The alarm was set for 8.30am to try and force adjust any potential jet lagging and so it was that we fell asleep around 6am. The breakfast room was just outside the bedroom and the smells and laughter crept under our door and a guy pushing a cart in the street outside, a very colourful cart of fruit, hailed his wares to the neighbourhood. I even found myself sing the line, ‘who will buy my wonderful roses’.
Breakfast was a veggie omelette, mango’s and bananas (the bananas actually tasted of bananas unlike the hint of banana found in picked unripened, UK supermarket bananas), orange juice and coffee.
The owner, Ashwari, came and introduced himself and led me to the lounge to give me the Delhi lowdown and to indulge me in one of my favourite pastimes which is sitting bent over maps and pointing. His English, as it would turn out, would be the best we heard on the whole trip and was only matched by the hotelier in Jaipur on our last day, still over 3 weeks away. I quickly learned that essentially Delhi is closed for two days, this being a Sunday and tomorrow there being a big festival called ‘Holi’ which is where everyone throws and rubs paint powder over you. Some do it daintily from beside you, others throw paint bombs from roofs and passing motorbikes or just run up to you in the street. I immediately decided we’d avoid this festival. I asked Ashwari as to which part of Dehli this takes place in exactly and he said, ‘the whole of India, everywhere’.
He left me with some very useful maps and information and it was decided that for the first day in India we would head to ‘Gandhi Smriti’ – Smriti literally meaning ‘that which is remembered- and in Delhi it is the house where Mahatma Gandhi spent the last 144 days on Earth, with a beautiful garden where the saint was shot and killed.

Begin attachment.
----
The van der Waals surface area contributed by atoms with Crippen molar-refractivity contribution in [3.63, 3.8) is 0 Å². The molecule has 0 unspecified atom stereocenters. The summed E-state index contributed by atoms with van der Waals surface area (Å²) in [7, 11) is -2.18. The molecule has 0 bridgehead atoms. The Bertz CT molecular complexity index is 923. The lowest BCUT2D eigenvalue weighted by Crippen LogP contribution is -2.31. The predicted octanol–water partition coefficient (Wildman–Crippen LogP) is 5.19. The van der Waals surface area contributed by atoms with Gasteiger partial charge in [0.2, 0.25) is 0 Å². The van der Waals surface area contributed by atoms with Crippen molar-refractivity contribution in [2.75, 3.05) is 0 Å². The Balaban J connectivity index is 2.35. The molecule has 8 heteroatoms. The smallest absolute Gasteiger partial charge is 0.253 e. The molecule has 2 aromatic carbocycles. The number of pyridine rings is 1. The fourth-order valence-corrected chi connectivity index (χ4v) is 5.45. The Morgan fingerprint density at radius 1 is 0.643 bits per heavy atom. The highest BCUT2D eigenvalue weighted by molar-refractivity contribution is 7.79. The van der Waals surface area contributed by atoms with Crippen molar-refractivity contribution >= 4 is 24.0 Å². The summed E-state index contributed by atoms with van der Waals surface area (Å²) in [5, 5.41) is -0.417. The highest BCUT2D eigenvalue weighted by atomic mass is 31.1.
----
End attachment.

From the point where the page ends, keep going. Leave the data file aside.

It felt fitting to pay homage to the man that saved India, and in many ways, its spiritual heart at the onset of our tour. But first one had to get the Metro.
The Tree of Life was in the beautiful southern Delhi suburb of Saket and Saket has its own metro station situated on Line 2. With directions for the 5 minute stroll to the nearby Metro in my head, we set off. 45 minutes and suffering several completely and utterly incorrect directions later, we arrived. We were 50 yards away at one point, we later discovered, when we asked a policeman ‘Metro?’ and he sent us scurrying ’10 minutes’ in the totally opposite direction. We passed him three times, the latter two I wore my best scowl!
The Metro is very easy to use and has a three day tourist card to go anywhere and everywhere as often as you can tolerate for just Rs3oo (£3). It is indeed very much like London’s only much, much, much busier.
The doors here even close on the throngs as they are still attempting to get off or on – something that is done at the same time. Being English polite here and saying ‘after you’ simply doesn’t work as the doors will close on your politeness leaving you with it on the platform for what could be days, so the result of all this is a sort of stoic, free for all where train pulls in, doors open, throngs rush forward to get on as throngs rush forward to get off, the doors close leaving most people where they started except for a lone westerner who had no intention of getting off but he accidentally caught the wave, leaving his now lone, aghast faced partner accelerating away to another part of Delhi.
I was weighing our options and knew the only way was to crowd surf but the other members of our party of three were not amused so we thronged instead and once on we were stood so tight, so sardined, that when I put my hand into my pocket to check for my wallet I thought I’d lost the feeling in my right leg until the look on the face of the guy next to me told me that I had inadvertently put my hand into his pocket.
He nodded a look of regular experience and I had nowhere to turn – literally.
The train pulled into the Racecourse station leaving just a 5 minute walk to Gandhi Smriti…..